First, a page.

Method quickly probes atom-thin materials' ability to produce hydrogen
Rice University researchers have taken a deep look into atom-thick catalysts that produce hydrogen to see precisely where it's coming from. Their findings could accelerate the development of 2-D materials for energy applications, such as fuel cells.
The Rice lab of materials scientist Jun Lou, with colleagues at Los Alamos National Laboratory, developed a technique to probe through tiny "windows" created by an electron beam and measure the catalytic activity of molybdenum disulfide, a two-dimensional material that shows promise for applications that use electrocatalysis to extract hydrogen from water.
Initial tests on two variations of the material proved that most production is coming from the thin sheets' edges. The researchers reported their results this month in Advanced Materials.
Researchers already knew the edges of 2-D materials are where the catalytic action is, so any information that helps maximize it is valuable, Lou said.
"We're using this new technology to identify the active sites that have been long-predicted by theory," he said. "There was some indirect proof that the edge sites are always more active than the basal planes, but now we have direct proof."
The probe-bearing microchips developed at Los Alamos and the method created by Lou and lead author Jing Zhang, a Rice postdoctoral researcher, open a pathway to fast screening of potential hydrogen evolution reaction candidates among two-dimensional materials.
"The majority of the material is on the surface, and you want that to be an active catalyst, rather than just the edge," Lou said. "If the reaction only happens at the edge, you lose the benefit of having all the surface area provided by a 2-D geometry."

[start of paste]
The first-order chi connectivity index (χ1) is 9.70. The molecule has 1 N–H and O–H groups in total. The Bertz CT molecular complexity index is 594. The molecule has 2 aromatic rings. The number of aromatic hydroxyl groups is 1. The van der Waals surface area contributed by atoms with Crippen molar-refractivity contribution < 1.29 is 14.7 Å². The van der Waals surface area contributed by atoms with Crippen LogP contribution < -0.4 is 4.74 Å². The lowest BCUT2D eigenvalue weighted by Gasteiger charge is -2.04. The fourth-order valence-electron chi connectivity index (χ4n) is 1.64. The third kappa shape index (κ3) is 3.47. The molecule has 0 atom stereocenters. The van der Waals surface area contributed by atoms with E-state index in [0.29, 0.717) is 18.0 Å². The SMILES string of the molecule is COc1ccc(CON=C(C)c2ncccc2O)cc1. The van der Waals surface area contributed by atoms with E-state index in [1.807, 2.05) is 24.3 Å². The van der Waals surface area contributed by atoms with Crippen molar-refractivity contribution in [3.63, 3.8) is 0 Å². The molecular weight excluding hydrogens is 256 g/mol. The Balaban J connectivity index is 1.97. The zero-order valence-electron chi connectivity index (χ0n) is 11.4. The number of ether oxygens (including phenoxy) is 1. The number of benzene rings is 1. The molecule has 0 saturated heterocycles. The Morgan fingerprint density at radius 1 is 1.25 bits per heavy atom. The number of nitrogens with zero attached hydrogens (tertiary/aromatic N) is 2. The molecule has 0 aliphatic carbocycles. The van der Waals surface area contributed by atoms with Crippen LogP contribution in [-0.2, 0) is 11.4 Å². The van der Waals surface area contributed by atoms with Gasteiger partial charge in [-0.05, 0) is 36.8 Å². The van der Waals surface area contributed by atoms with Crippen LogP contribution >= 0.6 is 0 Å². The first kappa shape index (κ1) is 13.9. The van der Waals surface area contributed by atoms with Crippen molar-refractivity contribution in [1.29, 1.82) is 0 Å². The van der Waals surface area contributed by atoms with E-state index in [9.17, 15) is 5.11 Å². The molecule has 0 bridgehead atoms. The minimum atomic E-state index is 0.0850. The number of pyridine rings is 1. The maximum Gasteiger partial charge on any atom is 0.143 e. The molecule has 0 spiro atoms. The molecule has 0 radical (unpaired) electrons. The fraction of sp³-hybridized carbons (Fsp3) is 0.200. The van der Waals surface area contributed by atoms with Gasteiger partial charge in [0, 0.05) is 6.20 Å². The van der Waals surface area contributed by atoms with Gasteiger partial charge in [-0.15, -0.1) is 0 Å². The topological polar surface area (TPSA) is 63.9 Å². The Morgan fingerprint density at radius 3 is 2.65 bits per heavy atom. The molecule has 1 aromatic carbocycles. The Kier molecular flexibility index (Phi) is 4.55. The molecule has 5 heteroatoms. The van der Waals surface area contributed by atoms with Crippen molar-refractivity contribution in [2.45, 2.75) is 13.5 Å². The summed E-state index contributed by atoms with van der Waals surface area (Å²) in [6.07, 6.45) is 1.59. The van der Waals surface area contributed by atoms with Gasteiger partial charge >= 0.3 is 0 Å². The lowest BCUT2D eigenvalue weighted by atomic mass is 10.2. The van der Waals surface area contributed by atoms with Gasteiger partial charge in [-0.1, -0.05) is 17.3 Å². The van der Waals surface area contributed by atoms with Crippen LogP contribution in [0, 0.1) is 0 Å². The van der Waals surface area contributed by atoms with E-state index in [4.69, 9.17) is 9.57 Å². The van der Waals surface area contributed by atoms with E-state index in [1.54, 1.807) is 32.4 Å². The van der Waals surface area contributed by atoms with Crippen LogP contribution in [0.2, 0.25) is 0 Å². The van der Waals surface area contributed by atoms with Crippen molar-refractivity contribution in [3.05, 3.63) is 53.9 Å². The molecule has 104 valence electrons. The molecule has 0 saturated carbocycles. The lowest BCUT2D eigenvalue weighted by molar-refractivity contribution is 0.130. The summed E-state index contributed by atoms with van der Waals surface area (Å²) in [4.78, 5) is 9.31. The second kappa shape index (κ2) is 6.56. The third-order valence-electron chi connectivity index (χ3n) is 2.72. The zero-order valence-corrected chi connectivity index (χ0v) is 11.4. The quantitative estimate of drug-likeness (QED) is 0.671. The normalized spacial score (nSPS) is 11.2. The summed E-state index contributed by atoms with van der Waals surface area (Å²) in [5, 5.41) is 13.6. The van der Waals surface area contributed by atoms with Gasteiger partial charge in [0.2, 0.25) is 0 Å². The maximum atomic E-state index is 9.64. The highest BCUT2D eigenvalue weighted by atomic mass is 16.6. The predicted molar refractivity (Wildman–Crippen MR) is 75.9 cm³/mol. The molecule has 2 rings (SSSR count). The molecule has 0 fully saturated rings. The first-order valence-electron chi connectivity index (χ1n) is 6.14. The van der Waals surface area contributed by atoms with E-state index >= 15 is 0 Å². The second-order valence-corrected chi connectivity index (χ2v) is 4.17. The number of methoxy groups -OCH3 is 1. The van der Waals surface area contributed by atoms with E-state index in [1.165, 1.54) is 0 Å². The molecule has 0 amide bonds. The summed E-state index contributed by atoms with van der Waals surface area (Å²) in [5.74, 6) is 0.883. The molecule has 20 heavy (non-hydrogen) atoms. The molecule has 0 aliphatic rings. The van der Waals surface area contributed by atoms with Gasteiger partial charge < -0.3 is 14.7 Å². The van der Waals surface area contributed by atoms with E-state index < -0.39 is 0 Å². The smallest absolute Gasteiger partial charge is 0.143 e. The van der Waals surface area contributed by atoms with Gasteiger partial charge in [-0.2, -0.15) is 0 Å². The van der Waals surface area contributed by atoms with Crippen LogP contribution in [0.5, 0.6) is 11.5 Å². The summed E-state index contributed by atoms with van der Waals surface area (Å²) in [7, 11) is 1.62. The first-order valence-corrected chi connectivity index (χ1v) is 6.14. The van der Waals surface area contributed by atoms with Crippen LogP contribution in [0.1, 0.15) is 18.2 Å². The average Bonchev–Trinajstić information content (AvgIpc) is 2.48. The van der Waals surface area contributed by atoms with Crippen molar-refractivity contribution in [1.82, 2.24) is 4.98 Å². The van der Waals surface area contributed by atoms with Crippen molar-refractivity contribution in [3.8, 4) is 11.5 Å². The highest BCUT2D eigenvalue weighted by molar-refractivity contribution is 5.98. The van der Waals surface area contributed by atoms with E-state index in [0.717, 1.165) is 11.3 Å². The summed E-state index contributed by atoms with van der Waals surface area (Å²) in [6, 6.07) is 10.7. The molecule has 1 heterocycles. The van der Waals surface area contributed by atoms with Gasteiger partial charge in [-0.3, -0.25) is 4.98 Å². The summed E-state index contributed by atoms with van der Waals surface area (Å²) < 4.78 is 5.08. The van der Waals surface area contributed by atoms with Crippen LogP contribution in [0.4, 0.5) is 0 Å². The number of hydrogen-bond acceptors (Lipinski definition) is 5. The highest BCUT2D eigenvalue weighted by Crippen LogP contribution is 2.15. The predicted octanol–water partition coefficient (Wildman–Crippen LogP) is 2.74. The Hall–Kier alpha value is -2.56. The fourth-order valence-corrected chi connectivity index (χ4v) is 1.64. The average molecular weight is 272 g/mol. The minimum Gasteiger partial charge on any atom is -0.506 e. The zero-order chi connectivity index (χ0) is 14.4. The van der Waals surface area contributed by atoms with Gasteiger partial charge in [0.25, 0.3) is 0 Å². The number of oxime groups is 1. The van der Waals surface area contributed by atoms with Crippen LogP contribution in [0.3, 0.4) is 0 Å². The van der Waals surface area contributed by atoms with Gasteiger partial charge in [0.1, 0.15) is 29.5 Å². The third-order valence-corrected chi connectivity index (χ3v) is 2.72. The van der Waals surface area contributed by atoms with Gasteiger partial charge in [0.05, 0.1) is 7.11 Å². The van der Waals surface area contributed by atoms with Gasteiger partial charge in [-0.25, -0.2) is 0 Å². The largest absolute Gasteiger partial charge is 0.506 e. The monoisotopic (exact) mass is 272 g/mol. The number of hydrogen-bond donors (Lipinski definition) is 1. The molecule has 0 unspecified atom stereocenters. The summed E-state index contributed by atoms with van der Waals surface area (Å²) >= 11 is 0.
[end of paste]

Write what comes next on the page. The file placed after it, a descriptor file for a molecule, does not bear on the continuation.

The lab tested molybdenum disulfide flakes with different crystalline structures known as "1T prime" (or distorted octahedral) and 2H (trigonal prismatic). "They're basically the same material with the same chemical composition, but the positions of their atoms are different," Lou said. "1T prime is metallic and 2H is a semiconductor."
He said researchers have so far experimentally proved the more conductive 1T prime was catalytic along its entire surface area, but the Rice study proved that to be not entirely accurate. "Our results showed the 1T prime edge is always more active than the basal plane. That was a new discovery," he said.
After making the flakes via chemical vapor deposition, Zhang used an electron beam evaporation method to deposit electrodes to individual flakes. He then added an insulating layer of poly(methyl methacrylate), a transparent thermoplastic, and burned a pattern of "windows" in the inert material through e-beam lithography. That allowed the researchers to probe both the edges and basal planes of the 2-D material, or just specific edges, at submicron resolution.
The 16 probes on the inch-square chip built at Los Alamos pulse energy into the flakes through the windows. When hydrogen is produced, it escapes as a gas but steals an electron from the material. That creates a current that can be measured through the electrodes. Probes can be addressed individually or all at once, allowing researchers to get data for multiple sites on a single flake or from multiple flakes.
Rapid testing will help researchers alter their microscopic materials more efficiently to maximize the basal planes' catalytic activity. "Now there's incentive to utilize the strength of this material—its surface area—as a catalyst," Lou said. "This is going to be a very good screening technique to accelerate the development of 2-D materials."